Crosscurrents in the financial and commodity markets slowed U.S. wind energy’s progress in 2010, but Oklahoma still managed to build its way into the nation’s top 10 for newly installed power generation, according to a federal report released Thursday. Oklahoma ranked sixth nationwide with 352 megawatts in new-build wind power capacity last year, the U.S. Department of Energy stated in its annual “Wind Technologies Development Report.” The state also finished 10th in raising its wind-power portion of total electricity generation to an estimated 6.9 percent.

Read more from this Tulsa World article at

EPA targets 25 Oklahoma plants to reduce their summertime emissions

Oklahoma would be forced to cut summertime emissions that contribute to ozone pollution under a proposal outlined Thursday by the U.S. Environmental Protection Agency. The EPA included the proposal as part of its announcement on a final Cross-State Air Pollution Rule designed to slash hundreds of thousands of tons of smokestack emissions that travel long distances. “No community should have to bear the burden of another community’s polluters or be powerless to prevent air pollution that leads to asthma, heart attacks and other harmful illnesses,” EPA Administrator Lisa Jackson said. The rules attempt to reduce emissions of sulfur dioxide, which creates soot, also called fine particles, and nitrogen oxide, which reacts in the atmosphere and creates smog or ozone.

Read more from this Tulsa World article at

Tulsa World: State faces major cuts in highway funding

Just as Oklahoma has begun making some significant progress on its battered roads and bridges, the state faces the loss of about a third of its federal transportation funding. That’s no way to run a highway system. A measure that is expected to be introduced in the U.S. House would slash Oklahoma’s funding from more than $600 million to about $384 million. If the measure becomes law, it could lead to the loss of nearly 7,600 jobs, according to figures released by the Senate. But this is the era of bringing down government spending, and the consequence of that will be bringing down the nation’s infrastructure, as well.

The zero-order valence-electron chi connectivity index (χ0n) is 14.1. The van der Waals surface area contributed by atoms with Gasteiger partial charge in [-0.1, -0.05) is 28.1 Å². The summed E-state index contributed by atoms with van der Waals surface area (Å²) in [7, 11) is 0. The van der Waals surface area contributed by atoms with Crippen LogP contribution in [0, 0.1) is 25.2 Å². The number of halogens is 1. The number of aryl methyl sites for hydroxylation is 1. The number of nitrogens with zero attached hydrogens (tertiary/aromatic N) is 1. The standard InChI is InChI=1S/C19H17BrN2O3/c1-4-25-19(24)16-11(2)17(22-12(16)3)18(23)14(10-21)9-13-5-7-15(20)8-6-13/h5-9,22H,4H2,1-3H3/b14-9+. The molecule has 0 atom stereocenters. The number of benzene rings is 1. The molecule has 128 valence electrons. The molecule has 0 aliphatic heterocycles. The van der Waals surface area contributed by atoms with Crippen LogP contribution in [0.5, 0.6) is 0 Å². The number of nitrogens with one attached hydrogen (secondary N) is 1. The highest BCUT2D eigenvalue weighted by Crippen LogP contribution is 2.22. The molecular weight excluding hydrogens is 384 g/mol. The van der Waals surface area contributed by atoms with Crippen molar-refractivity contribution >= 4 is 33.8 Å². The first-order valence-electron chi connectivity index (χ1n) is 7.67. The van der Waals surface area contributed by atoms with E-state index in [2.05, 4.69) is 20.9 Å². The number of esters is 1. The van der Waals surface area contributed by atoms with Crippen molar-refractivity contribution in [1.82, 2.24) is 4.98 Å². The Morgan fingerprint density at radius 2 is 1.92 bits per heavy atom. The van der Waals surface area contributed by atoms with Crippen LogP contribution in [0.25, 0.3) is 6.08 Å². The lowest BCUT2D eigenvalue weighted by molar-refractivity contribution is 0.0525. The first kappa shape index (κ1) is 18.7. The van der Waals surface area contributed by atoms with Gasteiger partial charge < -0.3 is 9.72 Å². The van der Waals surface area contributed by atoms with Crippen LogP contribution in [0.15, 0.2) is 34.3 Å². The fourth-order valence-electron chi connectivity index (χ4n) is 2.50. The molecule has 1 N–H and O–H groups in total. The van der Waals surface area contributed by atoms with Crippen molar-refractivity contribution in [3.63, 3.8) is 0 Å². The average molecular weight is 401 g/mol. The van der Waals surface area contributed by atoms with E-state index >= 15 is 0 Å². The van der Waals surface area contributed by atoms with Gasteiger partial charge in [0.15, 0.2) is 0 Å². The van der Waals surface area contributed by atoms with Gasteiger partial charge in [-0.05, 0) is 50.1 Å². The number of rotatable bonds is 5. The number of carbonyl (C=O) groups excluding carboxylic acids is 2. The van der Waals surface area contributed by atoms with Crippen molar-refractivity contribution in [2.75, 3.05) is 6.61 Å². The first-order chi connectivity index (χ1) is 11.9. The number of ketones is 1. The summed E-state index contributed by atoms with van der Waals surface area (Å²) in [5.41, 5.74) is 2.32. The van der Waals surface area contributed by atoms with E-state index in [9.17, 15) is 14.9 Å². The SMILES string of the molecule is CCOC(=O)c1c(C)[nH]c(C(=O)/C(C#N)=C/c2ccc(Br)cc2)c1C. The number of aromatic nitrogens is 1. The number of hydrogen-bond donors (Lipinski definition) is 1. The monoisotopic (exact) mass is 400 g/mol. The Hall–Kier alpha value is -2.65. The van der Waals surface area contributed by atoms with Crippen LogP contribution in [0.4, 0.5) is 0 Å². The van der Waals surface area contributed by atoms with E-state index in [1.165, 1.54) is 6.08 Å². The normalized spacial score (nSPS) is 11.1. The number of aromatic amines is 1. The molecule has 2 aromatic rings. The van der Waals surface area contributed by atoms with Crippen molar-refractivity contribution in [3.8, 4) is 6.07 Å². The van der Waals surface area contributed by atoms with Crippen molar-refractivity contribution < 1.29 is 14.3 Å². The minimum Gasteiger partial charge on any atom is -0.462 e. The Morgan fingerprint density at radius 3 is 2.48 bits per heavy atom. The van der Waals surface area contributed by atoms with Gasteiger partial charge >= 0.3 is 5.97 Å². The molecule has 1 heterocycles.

Read more from this Tulsa World editorial at

Quote of the Day

While Texas may have more turbines in the ground, we in Oklahoma actually have a greater portion of our electricity coming from wind right now.

Kylah McNabb, the state Department of Commerce’s wind development specialist.

Number of the Day


Number of children enrolled in SoonerCare, Oklahoma’s Medicaid health insurance program, as of May 2011.

Source: Oklahoma Health Care Authority

See previous Numbers of the Day here.

Policy Note

The risks–and potential rewards–of pre-K ‘testing’

With new evidence of standardized test score-inflation and straightforward adult cheating on K-12 tests in Atlanta, Washington, DC, and across the country, you’d think it would be exactly the wrong time for the Obama administration to commit $500 million to developing additional state tests for a totally new population of children: pre-schoolers. In social science, the phenomenon is known as Campbell’s Law: “The more any quantitative social indicator is used for social decision-making, the more subject it will be to corruption pressures and the more apt it will be to distort and corrupt the social processes it is intended to monitor.” That said, I’m cautiously enthusiastic about this latest, early childhood-focused round of Race to the Top, and here’s why: the model the administration has in mind for pre-school assessment is low-stakes for individual teachers and students and measures not only academic performance but also children’s social, emotional, physical and artistic readiness for kindergarten.

Read more from Dana Goldstein at

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Gene Perry worked for OK Policy from 2011 to 2019. He is a native Oklahoman and a citizen of the Cherokee Nation. He graduated from the University of Oklahoma with a B.A. in history and an M.A. in journalism.